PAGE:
Sean O'Brien was cited for throwing a punch on the rugby field and banned for the next game, (against Argentina), as a result.
Watching this (Rugby World Cup), incident in slow motion it was clear that the big French forward was pulling O'Brien back from doing his job and it was in exasperation that O'Brien lashed out to get away from him. But the French player is blameless and Ireland lose the important O'Brien instead.
A few years back a remote farmer saw some traveling men come into his yard. They had hassled and bullied him before apparently but this time he met them with his shotgun. In the resulting confusion one of the intruders was shot dead. The farmer was given a prison sentence.
We all know that right and wrong has nothing to do with the law. Whatever you think about the farmer's actions, the law sees it clearly in black and white. I think this presents a problem though. You see, in many walks of life it is not a crime to provoke. I've always believed and understood that there is a direct relationship between provocation and retaliation. If the Frenchie hadn't pulled at O'Brien and if the knackers had left the farmer alone, there would have been no retaliation. This is the simple truth.
Provocation of any kind breeds anger and disharmony. The one being provoked feels unnecessarily wronged and the will to seek revenge is normal and strong too. Reading the book on the Corrib Gas Pipeline protests it becomes apparent that the violent incidents took place after Police provocation, prompted perhaps by their political masters. Provocation of some kind is always behind wars. The repeated message in the West during the Cold War was, "Don't prod the sleeping Russian bear." Don't provoke them.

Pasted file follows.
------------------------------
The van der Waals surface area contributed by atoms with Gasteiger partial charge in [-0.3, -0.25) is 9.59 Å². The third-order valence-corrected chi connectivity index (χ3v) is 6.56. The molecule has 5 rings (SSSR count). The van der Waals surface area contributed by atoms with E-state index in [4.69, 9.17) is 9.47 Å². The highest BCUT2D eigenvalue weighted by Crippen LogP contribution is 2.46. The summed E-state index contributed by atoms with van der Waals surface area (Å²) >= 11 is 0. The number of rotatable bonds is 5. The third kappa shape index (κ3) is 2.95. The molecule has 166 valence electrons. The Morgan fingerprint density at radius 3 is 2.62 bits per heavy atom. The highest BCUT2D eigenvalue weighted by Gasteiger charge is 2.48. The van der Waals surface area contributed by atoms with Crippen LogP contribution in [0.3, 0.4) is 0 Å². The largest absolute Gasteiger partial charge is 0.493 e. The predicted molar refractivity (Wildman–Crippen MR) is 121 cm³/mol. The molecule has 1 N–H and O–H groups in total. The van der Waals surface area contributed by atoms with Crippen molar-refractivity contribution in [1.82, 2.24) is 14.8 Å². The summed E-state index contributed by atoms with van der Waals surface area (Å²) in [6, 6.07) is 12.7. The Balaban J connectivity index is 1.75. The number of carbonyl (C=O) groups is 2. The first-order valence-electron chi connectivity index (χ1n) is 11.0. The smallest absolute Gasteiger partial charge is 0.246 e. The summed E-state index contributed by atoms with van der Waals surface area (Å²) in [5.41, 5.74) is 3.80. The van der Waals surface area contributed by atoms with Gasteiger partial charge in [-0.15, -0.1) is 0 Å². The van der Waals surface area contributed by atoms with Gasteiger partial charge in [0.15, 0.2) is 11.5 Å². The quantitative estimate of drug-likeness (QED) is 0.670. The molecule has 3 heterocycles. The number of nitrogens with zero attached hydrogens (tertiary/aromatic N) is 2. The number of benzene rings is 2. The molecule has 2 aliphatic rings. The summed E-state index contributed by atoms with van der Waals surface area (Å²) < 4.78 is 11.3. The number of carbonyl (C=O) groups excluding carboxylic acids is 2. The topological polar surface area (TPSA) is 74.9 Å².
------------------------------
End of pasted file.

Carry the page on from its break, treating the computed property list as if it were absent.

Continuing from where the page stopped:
There are natural laws that show cause and consequence across all aspects of living. Without the cause though, there is no consequence. If there is no sparking action then there will be no re-action. I can think of nothing more dangerous than a thief breaking into my family home in the middle of the night. It has never happened to me but I know if it ever did, I would do prison time as a result. I would feel perfectly entitled to do as I please with the individual in such circumstances using anything that came to hand. In the heat of the moment, the law of the land just would not come into it.
But as I say, I would end up in gaol for it, not the thieving hospital patient who provoked me in the first place. My feeble defense would be, "If he hadn't broken in your honour, none of this would have happened." This week on the radio we heard recordings of good rural people under siege from criminals and to a man and a woman, they wanted guns to protect themselves. In theory I think this is a dangerous road to take but in practice, I'm all for it somehow.
It is not a black and white issue as the law would have it and when it comes down to it, we are the law, not the wig in the high seat.